If you can't play man to man, then you can't play a successful zone. Ask any coach and they will all give you the same answer. However, many coaches prefer zone over man to man. Take Syracuse for example, they play a 2-3 zone the entire game. It really is a coaches preference, but I'll give you a brief argument for playing man to man in this blog. To be honest, I have gone back and forth on this topic during my coaching career, but currently prefer man over zone for a few reasons.
Man to Man
1. Players have to be able to defend their opponent in 1 on 1 situations during a game. Even in the Syracuse 2-3 zone you have to be able to defend on the wing and can't let the opponent constantly penetrate into the middle of the zone. I firmly believe that you have to learn to play man to man before you can teach an effective zone. People watch Syracuse play a 2-3 zone and fail to realize that these are some of the best college players in the entire country. They also have played man before and have a basic understanding of man to man concepts. Many of the teams that play zone in high school and at the youth level fail to understand that players need to know basic man to man principles too.
2. It applies pressure to your opponent. Teams that play man to man really well do a great job at pressuring the ball. This isn't to say that you can't pressure the ball with a good 1-3-1 zone or even a zone press, but man to man offers teams a few additional options. The idea of having a man in your shirt 1 on 1 the entire game is difficult for many players to handle. That pressure can cause turnovers, which can then lead to easy baskets. My teams have played zone in the past, but I really think you can pressure teams even more using a man defense. You can also make them play a lot faster than they are used to.
3. Tempo. Next week I'll talk about the ways a zone can change the tempo of a game. However, man can help to speed teams up, slow them down, or really make them play at any pace. I have seen teams like Virginia Commonwealth University (VCU) speed up their opponents for 40 minutes. At the same time, I have also seen a team like Wisconsin play great half court man with a slow down offense to control the tempo. It really depends on your preference, but you can definitely dictate the tempo of the game with your man defense.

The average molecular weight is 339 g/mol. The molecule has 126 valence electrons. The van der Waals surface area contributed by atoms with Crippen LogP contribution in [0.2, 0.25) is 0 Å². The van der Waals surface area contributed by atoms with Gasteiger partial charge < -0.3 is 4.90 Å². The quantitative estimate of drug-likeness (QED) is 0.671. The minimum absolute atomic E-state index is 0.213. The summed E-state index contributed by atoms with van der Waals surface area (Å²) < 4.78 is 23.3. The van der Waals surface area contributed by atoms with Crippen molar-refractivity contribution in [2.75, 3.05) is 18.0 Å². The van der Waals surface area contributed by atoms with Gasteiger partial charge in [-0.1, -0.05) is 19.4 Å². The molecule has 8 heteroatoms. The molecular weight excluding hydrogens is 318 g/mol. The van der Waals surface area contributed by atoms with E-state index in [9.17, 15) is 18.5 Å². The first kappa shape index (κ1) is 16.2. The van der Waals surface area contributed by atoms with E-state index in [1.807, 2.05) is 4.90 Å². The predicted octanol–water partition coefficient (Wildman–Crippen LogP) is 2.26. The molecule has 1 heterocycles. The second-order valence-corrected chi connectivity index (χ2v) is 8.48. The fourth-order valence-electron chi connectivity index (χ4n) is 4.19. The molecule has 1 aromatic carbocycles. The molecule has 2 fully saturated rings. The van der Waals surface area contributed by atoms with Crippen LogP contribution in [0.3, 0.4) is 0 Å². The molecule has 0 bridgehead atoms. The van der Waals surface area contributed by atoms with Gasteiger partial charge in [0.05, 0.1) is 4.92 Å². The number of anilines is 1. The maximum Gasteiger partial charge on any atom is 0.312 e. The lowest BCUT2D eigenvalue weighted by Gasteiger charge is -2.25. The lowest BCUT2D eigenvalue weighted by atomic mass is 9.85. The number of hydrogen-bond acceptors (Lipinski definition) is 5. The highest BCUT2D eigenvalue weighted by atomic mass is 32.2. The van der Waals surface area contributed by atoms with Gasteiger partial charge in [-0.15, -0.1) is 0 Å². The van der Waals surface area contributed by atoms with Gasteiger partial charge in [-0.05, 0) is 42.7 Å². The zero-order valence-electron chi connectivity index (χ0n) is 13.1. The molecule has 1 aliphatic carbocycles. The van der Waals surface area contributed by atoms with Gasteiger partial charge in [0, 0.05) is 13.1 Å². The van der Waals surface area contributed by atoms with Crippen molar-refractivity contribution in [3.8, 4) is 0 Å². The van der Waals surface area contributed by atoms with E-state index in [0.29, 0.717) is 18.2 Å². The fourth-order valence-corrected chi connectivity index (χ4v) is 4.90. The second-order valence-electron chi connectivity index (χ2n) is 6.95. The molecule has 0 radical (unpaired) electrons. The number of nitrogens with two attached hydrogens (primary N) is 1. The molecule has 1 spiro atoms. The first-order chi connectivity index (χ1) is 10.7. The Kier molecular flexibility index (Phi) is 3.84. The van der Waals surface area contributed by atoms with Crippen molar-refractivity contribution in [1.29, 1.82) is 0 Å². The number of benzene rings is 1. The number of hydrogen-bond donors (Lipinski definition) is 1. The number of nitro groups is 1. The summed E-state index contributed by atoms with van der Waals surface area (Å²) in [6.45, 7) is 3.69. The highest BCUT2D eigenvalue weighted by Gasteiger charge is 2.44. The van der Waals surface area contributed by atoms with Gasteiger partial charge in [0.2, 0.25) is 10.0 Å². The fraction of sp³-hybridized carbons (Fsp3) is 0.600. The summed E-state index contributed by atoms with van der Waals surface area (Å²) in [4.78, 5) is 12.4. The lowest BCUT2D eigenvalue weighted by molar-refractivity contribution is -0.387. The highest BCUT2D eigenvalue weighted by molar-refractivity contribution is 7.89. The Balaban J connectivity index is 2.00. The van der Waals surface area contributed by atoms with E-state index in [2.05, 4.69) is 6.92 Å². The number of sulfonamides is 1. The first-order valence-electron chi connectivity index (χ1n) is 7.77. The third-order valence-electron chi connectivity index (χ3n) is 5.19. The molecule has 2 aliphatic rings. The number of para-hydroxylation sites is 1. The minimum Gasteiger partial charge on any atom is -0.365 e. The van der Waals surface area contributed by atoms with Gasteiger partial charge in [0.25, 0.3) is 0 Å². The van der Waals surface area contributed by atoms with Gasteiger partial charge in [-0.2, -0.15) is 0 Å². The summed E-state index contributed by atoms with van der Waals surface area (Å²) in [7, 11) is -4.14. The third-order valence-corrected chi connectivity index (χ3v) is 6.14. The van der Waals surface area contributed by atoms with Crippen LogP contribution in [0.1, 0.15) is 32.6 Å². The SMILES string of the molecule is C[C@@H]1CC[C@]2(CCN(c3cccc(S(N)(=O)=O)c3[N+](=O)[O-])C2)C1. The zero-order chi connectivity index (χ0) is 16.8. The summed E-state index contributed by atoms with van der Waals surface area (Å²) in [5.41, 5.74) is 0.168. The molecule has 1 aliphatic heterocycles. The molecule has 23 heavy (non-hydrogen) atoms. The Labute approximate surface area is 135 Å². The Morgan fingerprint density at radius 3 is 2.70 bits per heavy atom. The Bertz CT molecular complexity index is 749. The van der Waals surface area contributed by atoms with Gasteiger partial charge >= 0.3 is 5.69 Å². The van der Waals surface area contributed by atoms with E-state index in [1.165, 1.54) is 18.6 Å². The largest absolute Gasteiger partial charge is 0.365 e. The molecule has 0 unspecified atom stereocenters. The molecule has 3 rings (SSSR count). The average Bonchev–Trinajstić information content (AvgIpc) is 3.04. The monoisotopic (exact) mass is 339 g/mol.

4. Good man to man defense can seem like a zone. True story, I have actually coached in a game where the opposing coach thought we were playing zone the first few possessions. The players were in good help position and our rotations were excellent. The lack of motion in their offense made it difficult for them to realize we were actually playing straight man. This doesn't happen often, but if you teach proper rotations and help defense, then man to man can have some zone principles. Look at Louisville for example. They played a switching man defense in the form of a 2-3 match up zone. It actually had elements of both man and zone. Tough to teach kids at the high school level, but can be very effective as we saw with Louisville this year.
5. You have great athletes. The picture above is from Virginia Commonwealth University (VCU), which also happens to be my favorite college team. They press full court man for 40 minutes and run and jump you at every opportunity. They have great athletes that can pressure, or "heat up", the ball and force teams into turnovers. Take advantage of your athleticism and play man.
6. You have smart players that understand the game, but aren't as athletic. Play man. You might not press for 40 minutes, but you can play a tough half court man defense. As long as players are in good help position, rotate properly, and communicate then you should be fine.
7. You have a better chance to get rebounds. Many teams think you rebound better in zone and should play it if your team is small. Actually, most coaches will tell you it is easier to rebound in a man to man defense. Get in position, find your man, and box out. Naturally, there are times when you are in help position on the weak side of a man defense, but you should still be able to find your man to box out. I suggest working this as a drill in practice.
These are just a few of the reasons that I prefer playing man to man over zone these days. I could give you an even lengthier response and if you want one feel free to ask me. However, I still have been known to throw in a little zone to mix it up. I try to stay open minded.
Next week, I'll talk about zone defense and the ways it can benefit your team. Hope you enjoyed the blog!
And I can't forget.....Hard work beats talent, if talent fails to work hard